verb (used with object)
verb (used without object)
Origin of strain1
SYNONYMS FOR strain
Related formsstrain·ing·ly, adverbstrain·less, adjectivestrain·less·ly, adverb
Definition for strain (2 of 2)
Origin of strain2
Examples from the Web for strain
I strain and push and pedal and wonder, “When will this end?”
However we strain to distract ourselves, our consciousness of death heightens our awareness of evil.
Even before his injury, the strain had begun to tell on him.
This point has merit, but quickly begins to strain after the application of any sort of pressure.
I am just so convinced that junk food and high sugar food are undermining the health of people…It caused a lot of strain.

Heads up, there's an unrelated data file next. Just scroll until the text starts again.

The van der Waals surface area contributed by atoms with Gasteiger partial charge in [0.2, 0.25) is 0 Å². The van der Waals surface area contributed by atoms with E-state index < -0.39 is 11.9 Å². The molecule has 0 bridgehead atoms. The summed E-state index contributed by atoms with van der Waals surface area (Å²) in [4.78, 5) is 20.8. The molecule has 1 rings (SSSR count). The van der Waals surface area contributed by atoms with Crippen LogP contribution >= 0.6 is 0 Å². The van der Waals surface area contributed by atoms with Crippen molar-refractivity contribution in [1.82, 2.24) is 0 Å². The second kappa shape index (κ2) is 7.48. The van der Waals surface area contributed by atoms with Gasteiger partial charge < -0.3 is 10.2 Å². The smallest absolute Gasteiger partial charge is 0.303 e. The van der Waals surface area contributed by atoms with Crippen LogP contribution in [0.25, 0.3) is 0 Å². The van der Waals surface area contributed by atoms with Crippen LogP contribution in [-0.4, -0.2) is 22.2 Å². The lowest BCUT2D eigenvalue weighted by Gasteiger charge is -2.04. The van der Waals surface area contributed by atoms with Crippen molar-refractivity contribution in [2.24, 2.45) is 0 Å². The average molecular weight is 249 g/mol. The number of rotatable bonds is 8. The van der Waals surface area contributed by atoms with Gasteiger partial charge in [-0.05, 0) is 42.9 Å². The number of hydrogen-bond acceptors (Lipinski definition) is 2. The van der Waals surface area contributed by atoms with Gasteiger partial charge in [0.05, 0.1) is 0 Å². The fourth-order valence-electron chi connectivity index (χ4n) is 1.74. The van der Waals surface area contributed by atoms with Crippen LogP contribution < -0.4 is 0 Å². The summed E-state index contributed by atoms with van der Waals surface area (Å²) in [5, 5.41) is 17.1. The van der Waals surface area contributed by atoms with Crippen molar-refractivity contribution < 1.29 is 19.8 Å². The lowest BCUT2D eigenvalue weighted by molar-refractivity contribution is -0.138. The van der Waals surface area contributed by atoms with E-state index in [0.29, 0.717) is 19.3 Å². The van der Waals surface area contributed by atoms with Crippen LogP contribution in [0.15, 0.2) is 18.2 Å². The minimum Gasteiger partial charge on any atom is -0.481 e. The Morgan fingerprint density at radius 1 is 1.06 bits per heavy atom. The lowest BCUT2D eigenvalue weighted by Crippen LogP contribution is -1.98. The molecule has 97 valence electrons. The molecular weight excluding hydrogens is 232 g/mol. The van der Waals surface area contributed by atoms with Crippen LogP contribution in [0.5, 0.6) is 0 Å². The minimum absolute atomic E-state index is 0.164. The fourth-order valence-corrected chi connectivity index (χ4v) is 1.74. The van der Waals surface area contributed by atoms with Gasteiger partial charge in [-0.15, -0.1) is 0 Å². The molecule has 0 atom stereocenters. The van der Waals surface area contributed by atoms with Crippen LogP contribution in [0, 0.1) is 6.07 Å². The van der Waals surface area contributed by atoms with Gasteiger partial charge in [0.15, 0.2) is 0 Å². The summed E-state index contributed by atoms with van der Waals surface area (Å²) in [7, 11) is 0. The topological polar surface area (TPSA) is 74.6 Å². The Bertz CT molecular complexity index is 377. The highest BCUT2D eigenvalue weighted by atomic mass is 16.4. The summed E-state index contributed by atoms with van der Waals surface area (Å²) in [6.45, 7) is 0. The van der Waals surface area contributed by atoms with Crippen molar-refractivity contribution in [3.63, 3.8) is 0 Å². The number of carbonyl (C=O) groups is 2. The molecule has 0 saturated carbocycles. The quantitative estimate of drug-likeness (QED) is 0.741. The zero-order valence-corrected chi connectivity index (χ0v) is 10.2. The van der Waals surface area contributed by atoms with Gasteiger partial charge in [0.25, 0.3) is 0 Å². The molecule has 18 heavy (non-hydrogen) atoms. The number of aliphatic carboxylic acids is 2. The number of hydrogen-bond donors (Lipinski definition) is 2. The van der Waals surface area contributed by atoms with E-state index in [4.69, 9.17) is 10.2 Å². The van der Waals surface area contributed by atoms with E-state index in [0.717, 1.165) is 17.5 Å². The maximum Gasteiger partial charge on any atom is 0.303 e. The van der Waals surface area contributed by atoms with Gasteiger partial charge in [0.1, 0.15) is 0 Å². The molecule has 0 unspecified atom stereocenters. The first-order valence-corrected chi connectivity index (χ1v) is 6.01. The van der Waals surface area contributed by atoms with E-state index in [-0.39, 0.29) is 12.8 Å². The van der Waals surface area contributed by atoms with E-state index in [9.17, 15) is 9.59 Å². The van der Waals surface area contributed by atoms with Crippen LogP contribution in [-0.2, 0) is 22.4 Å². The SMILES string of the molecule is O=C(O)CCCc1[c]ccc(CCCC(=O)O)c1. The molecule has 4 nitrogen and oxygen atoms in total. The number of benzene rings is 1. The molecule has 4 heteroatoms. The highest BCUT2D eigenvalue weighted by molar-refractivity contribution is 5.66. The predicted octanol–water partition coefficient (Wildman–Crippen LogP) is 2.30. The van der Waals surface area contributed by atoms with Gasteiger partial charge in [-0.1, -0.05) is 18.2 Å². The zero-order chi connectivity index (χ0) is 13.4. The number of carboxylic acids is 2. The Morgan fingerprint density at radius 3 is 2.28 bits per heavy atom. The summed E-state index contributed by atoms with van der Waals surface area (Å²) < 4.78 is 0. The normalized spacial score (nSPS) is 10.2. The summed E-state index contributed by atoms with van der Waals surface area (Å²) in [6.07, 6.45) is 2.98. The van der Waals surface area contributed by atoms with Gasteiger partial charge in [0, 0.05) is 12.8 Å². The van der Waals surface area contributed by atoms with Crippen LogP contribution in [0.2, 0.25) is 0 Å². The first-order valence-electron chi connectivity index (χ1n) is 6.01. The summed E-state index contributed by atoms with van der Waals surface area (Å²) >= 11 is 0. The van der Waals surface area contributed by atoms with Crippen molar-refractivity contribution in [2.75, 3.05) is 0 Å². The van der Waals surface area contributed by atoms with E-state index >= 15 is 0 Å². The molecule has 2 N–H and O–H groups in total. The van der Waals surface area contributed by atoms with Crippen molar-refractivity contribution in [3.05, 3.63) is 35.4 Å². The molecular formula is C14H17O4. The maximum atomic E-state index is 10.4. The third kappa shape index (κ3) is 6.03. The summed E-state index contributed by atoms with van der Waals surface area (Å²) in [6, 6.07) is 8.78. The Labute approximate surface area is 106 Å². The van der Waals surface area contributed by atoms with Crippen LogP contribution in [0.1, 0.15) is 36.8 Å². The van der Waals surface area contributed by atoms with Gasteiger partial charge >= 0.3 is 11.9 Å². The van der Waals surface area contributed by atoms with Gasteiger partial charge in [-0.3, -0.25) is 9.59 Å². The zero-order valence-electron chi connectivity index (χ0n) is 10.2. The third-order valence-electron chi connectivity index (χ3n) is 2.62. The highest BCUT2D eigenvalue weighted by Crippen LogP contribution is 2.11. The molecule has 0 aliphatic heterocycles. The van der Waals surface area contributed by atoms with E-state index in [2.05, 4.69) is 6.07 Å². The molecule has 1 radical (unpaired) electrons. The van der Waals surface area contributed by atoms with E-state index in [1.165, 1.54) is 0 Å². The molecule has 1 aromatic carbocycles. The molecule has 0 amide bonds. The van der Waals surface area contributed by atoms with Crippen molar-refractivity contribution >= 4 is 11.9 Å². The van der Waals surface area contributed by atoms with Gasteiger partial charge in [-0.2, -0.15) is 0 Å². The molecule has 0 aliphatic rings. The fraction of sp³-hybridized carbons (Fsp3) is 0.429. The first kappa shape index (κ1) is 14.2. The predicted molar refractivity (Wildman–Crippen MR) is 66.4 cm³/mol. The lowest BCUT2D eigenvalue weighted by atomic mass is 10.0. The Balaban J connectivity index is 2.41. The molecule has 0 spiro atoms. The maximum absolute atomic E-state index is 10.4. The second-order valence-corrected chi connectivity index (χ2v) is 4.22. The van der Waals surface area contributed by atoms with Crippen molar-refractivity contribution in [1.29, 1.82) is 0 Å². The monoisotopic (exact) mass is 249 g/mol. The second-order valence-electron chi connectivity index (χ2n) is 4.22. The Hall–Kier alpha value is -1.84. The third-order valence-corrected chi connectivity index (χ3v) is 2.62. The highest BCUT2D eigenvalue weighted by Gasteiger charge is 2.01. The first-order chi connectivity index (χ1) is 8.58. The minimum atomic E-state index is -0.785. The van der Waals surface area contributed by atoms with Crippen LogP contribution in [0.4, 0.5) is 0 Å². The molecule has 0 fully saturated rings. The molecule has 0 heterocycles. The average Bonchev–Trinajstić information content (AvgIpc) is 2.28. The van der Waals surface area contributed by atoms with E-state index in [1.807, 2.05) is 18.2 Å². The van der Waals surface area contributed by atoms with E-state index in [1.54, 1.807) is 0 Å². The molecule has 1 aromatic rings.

A man does not really know, until he gets out of the office, what the strain is.Ethics in Service|William Howard Taft
This was not in the strain of hireling praise; but the genuine tribute of esteem and admiration.The Adventures of Sir Launcelot Greaves|Tobias Smollett
Cook beans till well done, strain off the water, and set aside to cool.The Vegetarian Cook Book|E. G. Fulton
Remove the bouquet garni, strain the broth through a fine sieve and return to the pot.The Hotel St. Francis Cook Book|Victor Hirtzler
I was always conscious of sounds in Nature which my ears could not hear, that I caught but a prelude to a strain.A History of American Literature Since 1870|Fred Lewis Pattee
British Dictionary definitions for strain (1 of 2)
- to push, pull, or work with violent exertion (upon)
- to strive (for)
- to balk or scruple (from)